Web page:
New guidance issued on the determination of brain death

New guidance has been issued for clinicians on the determination of brain death, also known as death by neurologic criteria. A new consensus practice guideline, developed through a collaboration between the American Academy of Neurology (AAN), the American Academy of Pediatrics (AAP), the Child Neurology Society (CNS), and the Society of Critical Care Medicine (SCCM) is published in the October 11, 2023, online issue of Neurology®, the medical journal of the American Academy of Neurology.

This guideline updates the 2010 AAN adult practice guidelines and the 2011 AAP/CNS/SCCM pediatric practice guidelines on the determination of brain death. Because of a lack of high-quality evidence on the subject, the experts used an evidence-informed consensus process to develop the guideline.

“Until now, there have been two separate guidelines for determining brain death, one for adults and one for children,” said author Matthew P. Kirschen, MD, PhD, FAAN, of the Children’s Hospital of Philadelphia, and a member of the Child Neurology Society and the Society of Critical Care Medicine. “This update integrates guidance for adults and children into a single guideline, providing clinicians with a comprehensive and practical way to evaluate someone who has sustained a catastrophic brain injury to determine if they meet the criteria for brain death.”

Brain death is a state in which there is complete and permanent cessation of function of the brain in a person who has suffered catastrophic brain injury.

“Brain death means that clinicians cannot observe or elicit any clinical signs of brain function,” said author David M. Greer, MD, FAAN, FCCM, of Boston University in Massachusetts. “Brain death is different from comatose and vegetative states. People do not recover from brain death. Brain death is legal death.”

The consensus practice guideline outlines the standardized procedure for trained clinicians to evaluate people for brain death. As part of this procedure, clinicians perform an evaluation to determine whether there is any clinical functioning of the brain and brainstem, including whether the person breathes on their own. Brain death is declared if a person has a catastrophic brain injury, has no possibility of recovering any brain function, is completely unresponsive, does not demonstrate any brain or brainstem function, and does not breathe on their own.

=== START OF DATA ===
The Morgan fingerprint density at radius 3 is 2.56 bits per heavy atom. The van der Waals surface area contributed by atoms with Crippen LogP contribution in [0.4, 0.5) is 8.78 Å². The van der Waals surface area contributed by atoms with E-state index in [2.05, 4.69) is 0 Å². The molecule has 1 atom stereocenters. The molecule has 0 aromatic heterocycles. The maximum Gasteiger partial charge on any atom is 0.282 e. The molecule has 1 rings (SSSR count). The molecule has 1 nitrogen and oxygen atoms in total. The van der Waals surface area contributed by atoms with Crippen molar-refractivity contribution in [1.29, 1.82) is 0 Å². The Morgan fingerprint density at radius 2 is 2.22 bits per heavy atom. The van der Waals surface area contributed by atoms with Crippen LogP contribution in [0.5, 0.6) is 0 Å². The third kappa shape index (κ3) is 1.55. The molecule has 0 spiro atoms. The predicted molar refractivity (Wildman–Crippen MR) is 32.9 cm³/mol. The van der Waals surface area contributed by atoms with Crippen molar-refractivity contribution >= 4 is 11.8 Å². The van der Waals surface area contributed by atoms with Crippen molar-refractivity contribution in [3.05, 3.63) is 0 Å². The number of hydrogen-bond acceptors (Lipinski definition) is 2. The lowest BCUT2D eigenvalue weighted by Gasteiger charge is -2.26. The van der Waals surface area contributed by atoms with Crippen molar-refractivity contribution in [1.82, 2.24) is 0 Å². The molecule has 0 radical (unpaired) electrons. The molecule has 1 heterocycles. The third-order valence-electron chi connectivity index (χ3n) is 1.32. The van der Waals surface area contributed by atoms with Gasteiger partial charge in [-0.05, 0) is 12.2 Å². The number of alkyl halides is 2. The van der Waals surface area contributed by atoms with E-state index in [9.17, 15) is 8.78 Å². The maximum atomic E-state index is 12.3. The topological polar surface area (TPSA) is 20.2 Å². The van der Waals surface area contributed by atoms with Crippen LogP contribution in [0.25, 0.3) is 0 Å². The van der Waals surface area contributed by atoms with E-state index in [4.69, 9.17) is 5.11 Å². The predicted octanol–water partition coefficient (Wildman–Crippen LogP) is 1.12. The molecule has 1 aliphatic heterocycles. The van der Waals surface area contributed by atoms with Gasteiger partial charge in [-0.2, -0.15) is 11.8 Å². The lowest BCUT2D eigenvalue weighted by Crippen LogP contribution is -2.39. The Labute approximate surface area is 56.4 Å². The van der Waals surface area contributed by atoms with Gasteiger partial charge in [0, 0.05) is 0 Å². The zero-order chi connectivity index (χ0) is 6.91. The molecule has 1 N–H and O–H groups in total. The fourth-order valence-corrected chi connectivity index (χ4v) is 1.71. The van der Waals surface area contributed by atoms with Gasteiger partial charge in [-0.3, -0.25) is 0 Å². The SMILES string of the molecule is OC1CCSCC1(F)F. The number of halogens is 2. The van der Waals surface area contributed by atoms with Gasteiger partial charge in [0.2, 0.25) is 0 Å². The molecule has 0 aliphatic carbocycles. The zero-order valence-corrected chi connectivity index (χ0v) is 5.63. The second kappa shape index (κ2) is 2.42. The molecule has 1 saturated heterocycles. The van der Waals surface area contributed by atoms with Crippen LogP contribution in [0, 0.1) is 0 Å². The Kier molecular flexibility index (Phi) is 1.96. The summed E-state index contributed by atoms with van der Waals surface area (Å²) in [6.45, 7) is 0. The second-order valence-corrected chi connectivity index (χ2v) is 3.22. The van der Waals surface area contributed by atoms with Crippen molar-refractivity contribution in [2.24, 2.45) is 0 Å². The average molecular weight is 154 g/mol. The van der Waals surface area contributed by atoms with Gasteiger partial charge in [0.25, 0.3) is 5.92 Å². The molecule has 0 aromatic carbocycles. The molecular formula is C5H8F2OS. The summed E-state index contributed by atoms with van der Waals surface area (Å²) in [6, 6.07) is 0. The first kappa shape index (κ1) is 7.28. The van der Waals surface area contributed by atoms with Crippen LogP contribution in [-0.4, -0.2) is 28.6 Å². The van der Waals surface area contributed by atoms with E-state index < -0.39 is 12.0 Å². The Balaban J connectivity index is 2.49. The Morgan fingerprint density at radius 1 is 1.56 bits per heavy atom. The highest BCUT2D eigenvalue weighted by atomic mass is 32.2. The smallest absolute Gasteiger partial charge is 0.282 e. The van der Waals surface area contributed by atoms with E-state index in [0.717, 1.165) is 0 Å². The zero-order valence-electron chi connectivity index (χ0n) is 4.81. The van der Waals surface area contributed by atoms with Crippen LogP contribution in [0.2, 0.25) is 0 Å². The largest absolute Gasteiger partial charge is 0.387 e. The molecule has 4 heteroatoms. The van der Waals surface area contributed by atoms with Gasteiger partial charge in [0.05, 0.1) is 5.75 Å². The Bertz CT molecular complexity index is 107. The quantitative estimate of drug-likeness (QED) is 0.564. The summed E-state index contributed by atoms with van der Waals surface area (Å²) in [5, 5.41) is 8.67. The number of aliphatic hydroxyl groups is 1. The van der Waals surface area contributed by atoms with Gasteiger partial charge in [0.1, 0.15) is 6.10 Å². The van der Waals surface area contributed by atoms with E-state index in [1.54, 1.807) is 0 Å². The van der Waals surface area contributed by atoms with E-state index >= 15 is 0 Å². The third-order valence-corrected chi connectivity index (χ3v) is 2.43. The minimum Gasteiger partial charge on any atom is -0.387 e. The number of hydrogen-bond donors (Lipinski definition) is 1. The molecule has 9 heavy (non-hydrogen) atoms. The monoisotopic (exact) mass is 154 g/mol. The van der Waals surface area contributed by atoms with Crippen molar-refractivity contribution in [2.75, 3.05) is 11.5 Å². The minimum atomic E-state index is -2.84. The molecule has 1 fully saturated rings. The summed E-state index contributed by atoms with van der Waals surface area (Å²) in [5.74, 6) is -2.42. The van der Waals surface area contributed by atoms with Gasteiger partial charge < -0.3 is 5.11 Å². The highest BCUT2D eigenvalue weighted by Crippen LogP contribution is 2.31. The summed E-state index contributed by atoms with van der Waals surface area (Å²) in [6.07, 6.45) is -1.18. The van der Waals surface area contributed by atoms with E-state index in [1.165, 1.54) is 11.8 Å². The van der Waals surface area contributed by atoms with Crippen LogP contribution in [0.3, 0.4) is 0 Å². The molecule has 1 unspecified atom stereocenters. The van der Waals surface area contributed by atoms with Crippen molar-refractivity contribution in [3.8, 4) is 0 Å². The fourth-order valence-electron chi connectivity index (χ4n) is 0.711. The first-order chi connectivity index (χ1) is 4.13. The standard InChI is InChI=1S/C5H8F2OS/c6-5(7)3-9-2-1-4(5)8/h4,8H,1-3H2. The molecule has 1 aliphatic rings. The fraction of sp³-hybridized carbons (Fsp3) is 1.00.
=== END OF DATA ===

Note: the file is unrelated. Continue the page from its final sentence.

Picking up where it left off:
This guideline includes updates on the prerequisites for brain death determination, the examination and the examiners, apnea testing and ancillary testing.

As part of the guideline, a digital application has been developed to walk clinicians through the process of brain death determination. It is available for free on

“Right now, brain death determination policies vary among hospitals across the U.S. and worldwide, and a standardized approach is necessary,” said author Ariane Lewis, MD, FAAN, of NYU Langone Medical Center in New York City. “This guideline provides a highly rigorous and structured approach to brain death evaluation and determination. It is recommended that hospital administrators ensure that their hospital’s brain death determination policies are updated to be consistent with this new guideline.”

“The American Academy of Pediatrics appreciates the development of this consensus guideline, which took many hours of careful and evidence-based consideration,” said author Sonia Partap, MD, FAAP, of Stanford University in California. “Any child’s death is never short of devastating. Pediatricians share a special relationship and trust with their patients and this guideline is to ensure we help families walk through the most difficult circumstances.”

“Guidelines should speak to the full community that will be applying them in practice,” said author Lori Shutter, MD, of the University of Pittsburgh in Pennsylvania, and a member of the Society of Critical Care Medicine. “The authorship of this guideline addresses that by including representatives from both academic and community settings and with a wide variety of specialties, including critical care, neurology and pediatrics. This document can guide care across the spectrum of clinical needs.”

The guideline was funded by the American Academy of Neurology.

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